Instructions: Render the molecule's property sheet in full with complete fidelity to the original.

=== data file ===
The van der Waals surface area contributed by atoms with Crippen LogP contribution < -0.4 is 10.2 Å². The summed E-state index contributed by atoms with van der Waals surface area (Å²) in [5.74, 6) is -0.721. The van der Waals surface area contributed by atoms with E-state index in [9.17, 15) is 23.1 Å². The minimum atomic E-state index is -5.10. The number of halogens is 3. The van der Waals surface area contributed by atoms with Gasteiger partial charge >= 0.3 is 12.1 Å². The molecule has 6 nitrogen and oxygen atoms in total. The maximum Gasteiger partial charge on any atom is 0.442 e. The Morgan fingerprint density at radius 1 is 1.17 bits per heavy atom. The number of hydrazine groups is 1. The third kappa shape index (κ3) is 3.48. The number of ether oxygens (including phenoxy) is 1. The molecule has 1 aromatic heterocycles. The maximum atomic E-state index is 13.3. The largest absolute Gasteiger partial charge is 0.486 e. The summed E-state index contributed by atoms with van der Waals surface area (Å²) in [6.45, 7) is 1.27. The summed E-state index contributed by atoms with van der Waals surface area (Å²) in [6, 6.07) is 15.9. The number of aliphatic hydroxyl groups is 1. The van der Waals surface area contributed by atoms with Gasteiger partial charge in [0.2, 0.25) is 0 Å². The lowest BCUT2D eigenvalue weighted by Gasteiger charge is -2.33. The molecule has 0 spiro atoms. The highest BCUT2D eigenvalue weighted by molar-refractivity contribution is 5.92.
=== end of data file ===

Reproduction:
The van der Waals surface area contributed by atoms with Crippen LogP contribution < -0.4 is 10.2 Å². The summed E-state index contributed by atoms with van der Waals surface area (Å²) in [5.74, 6) is -0.721. The van der Waals surface area contributed by atoms with E-state index in [9.17, 15) is 23.1 Å². The minimum atomic E-state index is -5.10. The number of halogens is 3. The van der Waals surface area contributed by atoms with Gasteiger partial charge >= 0.3 is 12.1 Å². The molecule has 6 nitrogen and oxygen atoms in total. The maximum Gasteiger partial charge on any atom is 0.442 e. The Morgan fingerprint density at radius 1 is 1.17 bits per heavy atom. The number of hydrazine groups is 1. The third kappa shape index (κ3) is 3.48. The number of ether oxygens (including phenoxy) is 1. The molecule has 1 aromatic heterocycles. The maximum atomic E-state index is 13.3. The largest absolute Gasteiger partial charge is 0.486 e. The summed E-state index contributed by atoms with van der Waals surface area (Å²) in [6.45, 7) is 1.27. The summed E-state index contributed by atoms with van der Waals surface area (Å²) in [6, 6.07) is 15.9. The number of aliphatic hydroxyl groups is 1. The van der Waals surface area contributed by atoms with Gasteiger partial charge in [0.2, 0.25) is 0 Å². The lowest BCUT2D eigenvalue weighted by Gasteiger charge is -2.33. The molecule has 0 spiro atoms. The highest BCUT2D eigenvalue weighted by molar-refractivity contribution is 5.92.